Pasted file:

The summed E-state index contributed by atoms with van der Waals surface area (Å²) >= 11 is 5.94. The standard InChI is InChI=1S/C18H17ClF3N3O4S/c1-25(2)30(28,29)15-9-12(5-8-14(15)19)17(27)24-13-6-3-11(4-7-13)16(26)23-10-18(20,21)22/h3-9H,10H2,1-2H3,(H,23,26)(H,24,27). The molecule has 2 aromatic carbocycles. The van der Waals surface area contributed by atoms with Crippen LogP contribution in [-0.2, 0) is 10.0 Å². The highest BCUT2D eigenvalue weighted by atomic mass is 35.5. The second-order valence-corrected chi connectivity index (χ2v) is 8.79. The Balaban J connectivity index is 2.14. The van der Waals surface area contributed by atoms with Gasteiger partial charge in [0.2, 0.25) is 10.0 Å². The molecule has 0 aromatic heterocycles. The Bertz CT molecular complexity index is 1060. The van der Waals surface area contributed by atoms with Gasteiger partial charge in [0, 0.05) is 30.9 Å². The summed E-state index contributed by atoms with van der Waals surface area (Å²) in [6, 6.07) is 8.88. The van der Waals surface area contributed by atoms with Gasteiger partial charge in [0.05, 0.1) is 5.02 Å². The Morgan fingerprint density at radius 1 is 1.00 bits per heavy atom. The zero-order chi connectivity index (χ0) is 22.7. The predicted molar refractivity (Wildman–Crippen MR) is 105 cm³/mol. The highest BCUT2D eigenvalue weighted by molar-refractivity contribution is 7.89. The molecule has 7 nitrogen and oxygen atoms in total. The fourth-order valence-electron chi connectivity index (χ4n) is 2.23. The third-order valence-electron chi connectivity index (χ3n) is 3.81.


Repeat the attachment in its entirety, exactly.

The summed E-state index contributed by atoms with van der Waals surface area (Å²) >= 11 is 5.94. The standard InChI is InChI=1S/C18H17ClF3N3O4S/c1-25(2)30(28,29)15-9-12(5-8-14(15)19)17(27)24-13-6-3-11(4-7-13)16(26)23-10-18(20,21)22/h3-9H,10H2,1-2H3,(H,23,26)(H,24,27). The molecule has 2 aromatic carbocycles. The van der Waals surface area contributed by atoms with Crippen LogP contribution in [-0.2, 0) is 10.0 Å². The highest BCUT2D eigenvalue weighted by atomic mass is 35.5. The second-order valence-corrected chi connectivity index (χ2v) is 8.79. The Balaban J connectivity index is 2.14. The van der Waals surface area contributed by atoms with Gasteiger partial charge in [0.2, 0.25) is 10.0 Å². The molecule has 0 aromatic heterocycles. The Bertz CT molecular complexity index is 1060. The van der Waals surface area contributed by atoms with Gasteiger partial charge in [0, 0.05) is 30.9 Å². The summed E-state index contributed by atoms with van der Waals surface area (Å²) in [6, 6.07) is 8.88. The van der Waals surface area contributed by atoms with Gasteiger partial charge in [0.05, 0.1) is 5.02 Å². The Morgan fingerprint density at radius 1 is 1.00 bits per heavy atom. The zero-order chi connectivity index (χ0) is 22.7. The predicted molar refractivity (Wildman–Crippen MR) is 105 cm³/mol. The highest BCUT2D eigenvalue weighted by molar-refractivity contribution is 7.89. The molecule has 7 nitrogen and oxygen atoms in total. The fourth-order valence-electron chi connectivity index (χ4n) is 2.23. The third-order valence-electron chi connectivity index (χ3n) is 3.81.